Plaintiffs have asserted federal question jurisdiction based only on Counts I and II of the Complaint. As already explained, both of these counts will be dismissed for failing to meet the PSLRA pleading standard. Counts III-VII all raise state-law claims. Counts III-V will also be dismissed, leaving only Plaintiffs' breach of contract claims (Counts VI and VII).

Comity favors dismissal of this case without prejudice, to permit Plaintiffs to proceed with their remaining claims in state court. However, other factors the Court must consider point in the other direction. Judicial economy and convenience favor this Court retaining jurisdiction. Plaintiffs have explained that it took nearly four months to effect service of process on the Kuwaiti defendants via the Hague Service Convention. (D.I. 33 at 28) It took another two months to receive proof of service from the Kuwaiti Ministry of Justice. ( Id. ) Plaintiffs contend that refiling in Delaware state court will likely cause another six-month delay. Convenience and judicial economy are best served if this delay is avoided and another court does not need to reinvest the time and resources that this Court has already put into this case.[2] Also important in the Court's calculus is the fact that Defendants do not object to the Court exercising its supplemental jurisdiction. ( See D.I. 43 at 16-18)[3]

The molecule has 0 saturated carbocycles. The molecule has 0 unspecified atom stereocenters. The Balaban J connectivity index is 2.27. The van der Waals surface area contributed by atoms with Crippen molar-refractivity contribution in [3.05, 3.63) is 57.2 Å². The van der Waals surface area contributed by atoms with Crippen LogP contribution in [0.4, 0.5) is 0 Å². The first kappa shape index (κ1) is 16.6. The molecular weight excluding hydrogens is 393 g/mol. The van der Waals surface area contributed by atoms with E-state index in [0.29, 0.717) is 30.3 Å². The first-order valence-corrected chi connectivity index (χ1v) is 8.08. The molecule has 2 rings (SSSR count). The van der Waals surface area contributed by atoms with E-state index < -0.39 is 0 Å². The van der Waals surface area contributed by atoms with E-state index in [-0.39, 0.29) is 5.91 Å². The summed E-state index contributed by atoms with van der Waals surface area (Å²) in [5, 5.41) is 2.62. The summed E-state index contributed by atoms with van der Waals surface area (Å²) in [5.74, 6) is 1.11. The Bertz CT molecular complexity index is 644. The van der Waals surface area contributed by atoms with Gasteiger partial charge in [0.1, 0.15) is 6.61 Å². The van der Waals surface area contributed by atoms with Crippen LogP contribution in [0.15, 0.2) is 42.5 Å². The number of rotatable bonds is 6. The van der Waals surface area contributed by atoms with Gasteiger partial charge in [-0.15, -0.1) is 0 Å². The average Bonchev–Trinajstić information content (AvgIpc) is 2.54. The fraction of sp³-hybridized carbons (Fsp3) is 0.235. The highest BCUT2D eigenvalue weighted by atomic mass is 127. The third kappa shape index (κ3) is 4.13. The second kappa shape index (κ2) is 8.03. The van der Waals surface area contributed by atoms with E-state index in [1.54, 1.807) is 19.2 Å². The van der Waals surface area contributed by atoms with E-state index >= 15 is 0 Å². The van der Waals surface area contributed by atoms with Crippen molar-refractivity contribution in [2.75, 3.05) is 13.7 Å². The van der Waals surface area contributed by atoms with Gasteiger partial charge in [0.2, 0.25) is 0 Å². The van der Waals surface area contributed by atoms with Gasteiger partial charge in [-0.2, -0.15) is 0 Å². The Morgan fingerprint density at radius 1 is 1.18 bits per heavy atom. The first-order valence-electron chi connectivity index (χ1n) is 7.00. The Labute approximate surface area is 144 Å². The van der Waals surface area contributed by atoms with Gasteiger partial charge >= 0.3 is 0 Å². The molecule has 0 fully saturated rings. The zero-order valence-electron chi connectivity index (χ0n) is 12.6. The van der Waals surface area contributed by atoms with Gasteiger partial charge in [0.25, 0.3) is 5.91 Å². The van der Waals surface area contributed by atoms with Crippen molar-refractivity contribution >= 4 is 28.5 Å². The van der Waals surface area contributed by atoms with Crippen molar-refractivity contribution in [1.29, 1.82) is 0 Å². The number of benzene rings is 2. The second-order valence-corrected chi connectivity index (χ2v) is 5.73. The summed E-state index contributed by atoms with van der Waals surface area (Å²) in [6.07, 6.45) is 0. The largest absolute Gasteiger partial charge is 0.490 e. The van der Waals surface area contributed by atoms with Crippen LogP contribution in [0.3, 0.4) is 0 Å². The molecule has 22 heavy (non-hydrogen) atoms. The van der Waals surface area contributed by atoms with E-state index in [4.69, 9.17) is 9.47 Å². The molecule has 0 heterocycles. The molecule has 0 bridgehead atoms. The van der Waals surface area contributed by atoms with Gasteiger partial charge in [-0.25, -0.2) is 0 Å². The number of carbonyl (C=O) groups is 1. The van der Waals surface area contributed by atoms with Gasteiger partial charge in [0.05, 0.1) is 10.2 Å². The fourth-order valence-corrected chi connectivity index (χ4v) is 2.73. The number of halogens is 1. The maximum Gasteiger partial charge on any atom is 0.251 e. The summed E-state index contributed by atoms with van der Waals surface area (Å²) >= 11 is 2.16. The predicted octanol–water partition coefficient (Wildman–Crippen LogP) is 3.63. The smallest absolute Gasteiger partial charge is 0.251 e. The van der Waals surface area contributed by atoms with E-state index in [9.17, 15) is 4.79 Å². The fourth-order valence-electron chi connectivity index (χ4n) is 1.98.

Plaintiffs have requested that the Court grant leave to amend their Complaint to assert diversity jurisdiction after dropping a non-diverse Plaintiff. Doing so will alleviate some of this Court's comity concerns and will not unduly prejudice Defendants.

Accordingly, with respect to Plaintiffs' Counts VI and VII, the Court will deny Defendants' motion without prejudice to renew in response to any amended complaint, and will permit Plaintiffs an opportunity to file an amended complaint.

D. Personal Jurisdiction over Individual Defendant Al Sharekh